The role of product management in technology industries is relatively young when compared to other roles such as sales or marketing. One aspect of this youthful demeanor that’s largely defined the role in the past 20-30 years is that of a “jack of all trades” who steps in to fill gaps in an organization wherever they may be. This has had the unintended consequence of making the product manager a “master of none” due to the wide variety of responsibilities such an approach entails. When product managers spend most of their time helping sales, supporting marketing, driving development, or lending direct customer support, they neglect their role as true product leaders, and sacrificing a focused, well-defined role in exchange for the excitement of being the “go-to” person for a wide variety of stakeholders.
It’s time for the profession to step up and drop this traditional approach. The modern product landscape requires product managers who focus on discovery and validation, and who provide indirect support to other roles. Product managers need to stop being interventionists with regard to other responsibilities, and focus on doing their core jobs so well that the other reliant organizations in the company can take their outputs and run with them. We need to push marketing to cover the full gamut of their role; we need to push sales to rely on their own resources for empowerment; and we need to push development to rely less on direct product management involvement and more on their own informed decision-making.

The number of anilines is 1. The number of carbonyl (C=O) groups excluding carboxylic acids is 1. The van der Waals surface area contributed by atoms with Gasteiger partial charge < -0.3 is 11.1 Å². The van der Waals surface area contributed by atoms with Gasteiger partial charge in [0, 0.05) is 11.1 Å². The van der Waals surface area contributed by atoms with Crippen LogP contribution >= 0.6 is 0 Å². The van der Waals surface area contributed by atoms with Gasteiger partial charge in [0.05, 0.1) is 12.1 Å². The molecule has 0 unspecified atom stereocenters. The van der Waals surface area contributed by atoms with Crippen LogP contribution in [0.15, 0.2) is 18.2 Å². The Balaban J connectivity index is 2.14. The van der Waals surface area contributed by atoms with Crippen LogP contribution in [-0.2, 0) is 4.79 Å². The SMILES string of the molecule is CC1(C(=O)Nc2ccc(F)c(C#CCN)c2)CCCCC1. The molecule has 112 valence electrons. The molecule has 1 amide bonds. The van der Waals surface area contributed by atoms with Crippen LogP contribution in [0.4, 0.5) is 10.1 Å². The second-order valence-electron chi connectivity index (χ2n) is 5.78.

Product managers need to set the context for the product, the customer, and their problems through which everyone else in the organization makes decisions and executes their role.
Product managers need to adopt the mantra of becoming “Masters of Product” — the ones in the organization who best understand the customer and their motivations. “Masters of Product” are the ones in the organization who are actively seeking out new and interesting problems to solve, and communicating those problems to others to run with. “Masters of Product” need to understand the fine line between supporting other teams and doing their jobs for them.
Such a transition does not come without pain, and it does not come without a price. As product managers step away from their “jack of all trades” approach, other teams will feel the loss and need to cope. This transition requires product managers to make such changes in a mindful, iterative approach — to step back incrementally and ensure that the teams who have relied on them in the past have the time and understanding to fill the gaps themselves.
Only when the profession has embraced the concept of becoming true “Masters of Product” can we reach the next step in our evolution. We can better define the parameters of the profession. We can offer more focused and detailed training and education opportunities. We can embrace each other with a common understanding of what the role is and what it isn’t, building stronger social and professional links. All too often we forget that the classic adage of being a “jack of all trades” is followed by the warning “master of none.” Product managers deserve to be the masters of their own destiny, and it is up to us to define what that destiny should be.
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